carried out a number of studies using CFD analysis as tool. The current study deals with the CFD analyses performed for an offshore production unit during design/engineering phase to finalize the layout of critical hot gas stacks and flare boom. The base case result showed passage of hot gas plume over helideck leading to unsafe condition for helicopter operation. The Flare boom was subsequently relocated to mitigate the problem . Oil & Gas industries face frequent design challenges associated to fluid flow problems coupled with heat transfer in exploration, production, and process equipment. Fluid flows and heat transfer are inherently complex and governed by complex equations. Computational Fluid Dynamics (CFD) has become an important tool in solving many of these problems. In recent decades with tremendous growth in computational technology both in terms of hardware and software, it is possible to solve complex governing equations depicting a real life system numerically and able to deliver results within acceptable time limits. Commercial CFD codes are versatile and are able to produce visual results and quantification of parameters related to flow, heat transfer, species etc. These capabilities have made CFD an indispensable tool whenever practical analysis and engineering design work involving fluids is required. Offshore installations are normally comprised of a number of systems and processes that release hot gases at substantial rate. Typical hot gas sources are exhausts of PGC modules, GT or DG set exhausts and Flares. For combusting flares, luminous flames are also present along with hot flue gases which cause substantial increase in surrounding temperature through radiation which might require higher metallurgy for flare boom and nearby structures. These hot gases emanating from different sources may also create turbulence and other thermal effects (increasing the ambient air temperature) that may severely affect helicopter operations, unless adequate risk reducing measures are taken at the design stage. LTHE's inhouse capability of providing advanced engineering solutions using computational technologies such as CFD, FEA etc have been gainfully utilised in the Hydrocarbon project business. For issues related to fluid flow, CFD analyses using commercial code have been used in predicting complex flow fields involving multiphase, mixing, combustion, heat transfer, and radiation. Typical process equipment or systems modelled were multiphase flow simulation in pipeline, manifold and separation equipment, design analysis of waste heat recovery units, dispersion analysis for flammable and toxic gases, analysis of radiation and heat transfer from flares and hot gas stacks, helideck environment assessments, design analysis of gas dehydration and gas sweetening units etc. These inhouse analyses were specifically helpful towards meeting contractual obligations, risk mitigation, evaluation of new technology/equipment, safety studies etc. In house modelling capability also helped to evaluate performance of OEM designs before installation, thereby reducing/eliminating uncertainties during commissioning/PGTR. The current study deals with the CFD analyses performed for an offshore production unit during design/engineering phase to finalize the layout of critical hot gas stacks and flare boom. During operation of the platform and flaring, the high temperature off gases from the gas turbine (GT) exhausts and flare get dissipated in the atmosphere forming flue gas plumes. Based on the ambient air direction and velocity, the shape, size and direction of the flue gas plume changes. In the event of spreading of hot flue gas around the helideck area, it would rise the ambient air temperature around the helideck and may affect the helicopter operation. In order to ensure safe helicopter operation, it is required to estimate the rise in temperature around the helideck. To estimate such temperature enhancement (if any), a comprehensive CFD study was conducted for the offshore production unit involving the platform along with the HP/LP flares, exhaust ducts and the helideck. CFD as an Analysis Tool The basic idea behind CFD analysis is to set up equations for the conservation of mass, momentum and energy for the volume in which the fluid flows. This is achieved by dividing the computational domain volume into a finite number of small control volumes (cells). Conservation equations for mass, energy, momentum, species etc are solved numerically over the small control volumes. The equations are solved by an iterative process to arrive at a solution. As the number of calculations can become very high depending on the number of control volumes and the number of equations solved, a high processing speed computer is generally required to perform the calculations. Governing Differential Equations A Governing differential equation expresses a certain conservation principle , and each equation employs a certain physical quantity as its dependant variable and implies that there must be a balance among the various factors that influence the variable. The dependent variable of these differential equations are usually specific properties, e.g., mass fraction, velocity (momentum / percent mass) and specific enthalpy. In general, if F denotes the dependent variable, then the general differential equations is These four terms in the general differential equation are the unsteady term, the convection term, the diffusion term and the source term. If F is the specific property and ? is the density ?F denotes the amount of corresponding extensive property contained in a unit volume. The quantity ?( ?F )/ ? t is the rate of change of relevant property per unit time, the unsteady term. The quantity ? uF is the convection flux that is the flux carried by the general ? u field. The third term G is the diffusion coefficient and is specific to a particular meaning of F. The last term S is called source term, that is it can be the rate of heat generation for a conduction convection problem or the rate of generation of the chemical species in the chemical species problem or S = (G ?e) where G is the rate of generation of turbulence energy and e is the rate of dissipation and (G ?e) is the net source term for a turbulent flow model. In the current study, continuity equation, x, y, z momentum equations and energy equations have been solved. Also turbulence was modeled using the ke model and two equations for k and e have been solved. (i) The Continuity Equation Physical principle: Mass can neither be created nor destroyed. That is the net mass flow into the control volume must be equal to the rate of increase of mass inside the control volume. This equation is applicable to all flows, compressible or incompressible, viscous or inviscid. (ii)The Momentum Equation Physical principle: The time rate of change of momentum of a body equals the net force (body & surface force) exerted on it. With u denoting the x direction velocity, then momentum equation is given below: Here, µ is the viscosity, P is the pressure, Bx is the x direction body force per unit volume, and Vx stands for the viscous terms that are in addition to those expressed by div (µ grad u). (iii)k – e Model for Turbulence The model employed in the present simulation is the standard ke model proposed by Launder and Spalding. This employs two partial differential equations to estimate the velocity length scales of turbulence: In the above two equations, P represents the production term given as (iv) Energy Equation The general equation for energy conservation used in Ansys Fluent as given below, Where keff is the effective conductivity (k + kt) where kt is the turbulent thermal conductivity, defined according to the turbulence model being used, and jj is the diffusion flux of species j. The first three terms on the righthand side of equation 7 represent energy transfer due to conduction, species diffusion, and viscous dissipation, respectively. Sh Includes the heat of chemical reaction, and any other volumetric heat sources you have defined. In Equation7 Where, sensible enthalpy defined for ideal gases and for incompressible flows as In above equation 9 is the mass fraction of species j and The value used for Tref in the sensible enthalpy calculation depends on the solver and models in use Assessment of Environment around Helideck For helideck environment assessments, it is necessary to estimate the air temperature around helideck for several scenarios with respect to various operating conditions and ambient conditions. Here various operating conditions means the different mass flow rates of hot gases from the different exhausts and the different mass flow rates of combustible gases at the flare. Various ambient conditions are related to the different ambient air directions, velocities and temperatures. As per CAP 437 guidelines, for safe helicopter operation, variation of air temperature around the helideck should not exceed by more than 2°C. Hot air flow, combined with a sudden change in air temperature, may pose serious threat to helicopter operation such as possible momentary stalling of helicopter engines due to sudden air density changes through the turbine compressors, significant reduction in helicopter lift capacity etc. These risks can be controlled by proper design and by operational measures involving certain helicopter flight limitations. The risk varies with helicopter type, and the risk level increases with large temperature gradients in the flight path. In the current analyses CFD simulations have been carried out for a 3D Hemispherical domain of 400 m diameter comprising of upper deck, production deck, main deck, Helideck, GTG/PGC modules with exhaust ducts and HP/LP flare with flare boom at their respective locations. HP/LP Flare tips and GTG/PGC Exhausts have been modelled at the exact location with respect to elevation of the support structures. Several cases have been studied considering different wind direction, wind velocities and ambient temperature. Steady state single phase multi component (consisting of CH4, CO2, O2, N2 and H2O) dispersion analyses have been carried out using ANSYS Fluent. Burning of the gases emanating from the HP/LP flare tips has been modelled considering equivalent methane as a single combustible gas. To take care of the effects of convective and radiative heat transfer from flares to the structures, combustion and radiation have been modelled using Fluent based eddy dissipation reaction model and Discrete Ordinate (DO) radiation model respectively. Velocity inlet boundary condition has been used at the air inlet corresponding to specific ambient air velocities and ambient air temperatures. Results were analysed in terms of pathline and iso surface plots for temperature. While pathline plots gave idea about the flow path of hot gas streams, isosurface plots for temperature 2°C above the ambient air temperature (isosurface for 42°C against ambient air temperature 40°C) gave visual representation about the 3D region where air temperature exceeds the 2°C limit as described above. Results (Figure1D) shows the iso surface plot for temp (42 °C) and Figure 1C, show that the hot gases after combustion from the flares pass over the helideck leading to unsafe condition for helicopter operation. Weather data reveals this condition prevails during most of the period in a year. Based on the findings of the first analysis, modification in the layout was suggested to relocate the flare boom (attached to one of the legs opposite to the helideck direction). For modified layout as shown in Figure2A & 2B, another set of analysis was performed keeping all the operating and boundary conditions same as the previous study. Results show that the isosurface of flue gas plume @ 42 °C (2°C rise in temperature above ambient temperature of 40°C) does not come in the vicinity of the helideck and hence helicopter operation would not get affected by the hot gases emanating from the flare. Summary LTHE's inhouse capability of providing advanced engineering solutions using computational technologies such as CFD, FEA etc. have been gainfully utilised in the Hydrocarbon project business. At the R & D of LTHE, CFD analyses are performed to predict complex flow fields involving multiphase, mixing, combustion, heat transfer, and radiation. For helideck environment assessments, a steady state analysis combining the effect of fluid flow, combustion and radiation has been carried out to assess the air temperature around the helideck for various wind velocities and wind directions. Based on the findings of the study decisions were taken regarding position of the helideck visavis the flare location.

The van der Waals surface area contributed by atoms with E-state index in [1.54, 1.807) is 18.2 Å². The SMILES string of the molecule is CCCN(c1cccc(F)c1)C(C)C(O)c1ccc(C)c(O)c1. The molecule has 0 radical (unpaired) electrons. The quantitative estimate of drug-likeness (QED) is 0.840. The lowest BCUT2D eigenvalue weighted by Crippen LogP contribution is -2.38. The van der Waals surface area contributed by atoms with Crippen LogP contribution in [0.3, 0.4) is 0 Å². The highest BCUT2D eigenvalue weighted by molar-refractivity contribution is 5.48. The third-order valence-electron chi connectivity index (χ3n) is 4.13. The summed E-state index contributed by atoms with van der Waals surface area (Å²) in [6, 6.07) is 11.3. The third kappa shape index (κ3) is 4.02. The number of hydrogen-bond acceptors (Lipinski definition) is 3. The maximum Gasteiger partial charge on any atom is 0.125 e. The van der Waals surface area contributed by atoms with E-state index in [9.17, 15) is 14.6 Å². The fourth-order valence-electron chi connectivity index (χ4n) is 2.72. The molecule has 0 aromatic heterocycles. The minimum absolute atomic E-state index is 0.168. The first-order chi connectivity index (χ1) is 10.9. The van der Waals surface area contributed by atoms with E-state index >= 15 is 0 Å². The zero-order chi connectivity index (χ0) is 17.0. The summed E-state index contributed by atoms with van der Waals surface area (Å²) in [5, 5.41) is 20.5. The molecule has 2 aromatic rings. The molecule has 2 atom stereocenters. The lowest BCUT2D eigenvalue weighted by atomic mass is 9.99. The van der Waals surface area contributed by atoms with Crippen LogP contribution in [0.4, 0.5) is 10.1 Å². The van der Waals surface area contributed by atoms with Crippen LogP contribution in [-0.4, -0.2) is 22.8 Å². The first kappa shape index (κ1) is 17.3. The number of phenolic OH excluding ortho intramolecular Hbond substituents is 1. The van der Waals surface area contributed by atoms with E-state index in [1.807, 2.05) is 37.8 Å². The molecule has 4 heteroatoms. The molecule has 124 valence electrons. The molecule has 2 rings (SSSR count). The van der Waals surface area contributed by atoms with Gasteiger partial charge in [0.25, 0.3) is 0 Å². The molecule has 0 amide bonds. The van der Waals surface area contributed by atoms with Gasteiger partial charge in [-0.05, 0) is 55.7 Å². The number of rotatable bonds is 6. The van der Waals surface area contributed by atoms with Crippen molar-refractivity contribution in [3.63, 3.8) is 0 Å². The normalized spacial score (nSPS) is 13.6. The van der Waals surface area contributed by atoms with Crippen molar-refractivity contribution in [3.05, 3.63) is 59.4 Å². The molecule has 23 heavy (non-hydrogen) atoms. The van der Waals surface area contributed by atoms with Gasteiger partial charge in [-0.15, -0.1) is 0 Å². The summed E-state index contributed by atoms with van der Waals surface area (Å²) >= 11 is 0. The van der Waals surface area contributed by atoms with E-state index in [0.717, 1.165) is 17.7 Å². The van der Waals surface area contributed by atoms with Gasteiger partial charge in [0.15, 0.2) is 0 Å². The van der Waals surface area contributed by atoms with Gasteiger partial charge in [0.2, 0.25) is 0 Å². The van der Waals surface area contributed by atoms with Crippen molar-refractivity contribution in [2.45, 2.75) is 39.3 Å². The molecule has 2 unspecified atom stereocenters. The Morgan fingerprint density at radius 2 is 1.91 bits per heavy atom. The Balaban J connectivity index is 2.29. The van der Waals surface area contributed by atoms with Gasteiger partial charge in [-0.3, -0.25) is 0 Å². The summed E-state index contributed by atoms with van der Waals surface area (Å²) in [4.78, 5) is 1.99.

Authors are thankful to the LTHE management for allowing publication of this paper.